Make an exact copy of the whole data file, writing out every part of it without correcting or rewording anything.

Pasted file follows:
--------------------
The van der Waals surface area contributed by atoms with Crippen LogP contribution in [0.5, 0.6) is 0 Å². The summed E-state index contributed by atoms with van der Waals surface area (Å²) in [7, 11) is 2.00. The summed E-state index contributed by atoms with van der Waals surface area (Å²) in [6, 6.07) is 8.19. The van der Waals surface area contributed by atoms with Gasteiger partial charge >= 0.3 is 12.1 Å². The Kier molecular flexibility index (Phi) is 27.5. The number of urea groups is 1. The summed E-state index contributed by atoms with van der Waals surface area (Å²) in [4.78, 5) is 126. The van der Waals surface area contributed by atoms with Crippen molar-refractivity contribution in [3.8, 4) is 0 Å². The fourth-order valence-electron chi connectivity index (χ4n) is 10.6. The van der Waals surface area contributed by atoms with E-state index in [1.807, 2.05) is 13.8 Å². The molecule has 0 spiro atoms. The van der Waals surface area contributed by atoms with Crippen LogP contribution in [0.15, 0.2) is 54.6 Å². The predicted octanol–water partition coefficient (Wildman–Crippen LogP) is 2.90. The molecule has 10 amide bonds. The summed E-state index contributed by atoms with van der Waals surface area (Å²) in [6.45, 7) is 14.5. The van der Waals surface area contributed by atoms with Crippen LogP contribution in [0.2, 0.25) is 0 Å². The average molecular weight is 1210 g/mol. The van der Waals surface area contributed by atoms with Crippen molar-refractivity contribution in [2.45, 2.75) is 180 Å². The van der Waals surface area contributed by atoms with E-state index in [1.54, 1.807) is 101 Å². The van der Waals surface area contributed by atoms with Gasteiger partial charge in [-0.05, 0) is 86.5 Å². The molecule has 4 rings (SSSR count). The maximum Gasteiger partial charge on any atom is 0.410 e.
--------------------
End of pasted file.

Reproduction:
The van der Waals surface area contributed by atoms with Crippen LogP contribution in [0.5, 0.6) is 0 Å². The summed E-state index contributed by atoms with van der Waals surface area (Å²) in [7, 11) is 2.00. The summed E-state index contributed by atoms with van der Waals surface area (Å²) in [6, 6.07) is 8.19. The van der Waals surface area contributed by atoms with Gasteiger partial charge >= 0.3 is 12.1 Å². The Kier molecular flexibility index (Phi) is 27.5. The number of urea groups is 1. The summed E-state index contributed by atoms with van der Waals surface area (Å²) in [4.78, 5) is 126. The van der Waals surface area contributed by atoms with Crippen molar-refractivity contribution in [3.8, 4) is 0 Å². The fourth-order valence-electron chi connectivity index (χ4n) is 10.6. The van der Waals surface area contributed by atoms with E-state index in [1.807, 2.05) is 13.8 Å². The molecule has 0 spiro atoms. The van der Waals surface area contributed by atoms with Crippen LogP contribution in [0.15, 0.2) is 54.6 Å². The predicted octanol–water partition coefficient (Wildman–Crippen LogP) is 2.90. The molecule has 10 amide bonds. The summed E-state index contributed by atoms with van der Waals surface area (Å²) in [6.45, 7) is 14.5. The van der Waals surface area contributed by atoms with Crippen LogP contribution in [0.2, 0.25) is 0 Å². The average molecular weight is 1210 g/mol. The van der Waals surface area contributed by atoms with Crippen molar-refractivity contribution in [2.45, 2.75) is 180 Å². The van der Waals surface area contributed by atoms with E-state index in [1.54, 1.807) is 101 Å². The van der Waals surface area contributed by atoms with Gasteiger partial charge in [-0.05, 0) is 86.5 Å². The molecule has 4 rings (SSSR count). The maximum Gasteiger partial charge on any atom is 0.410 e.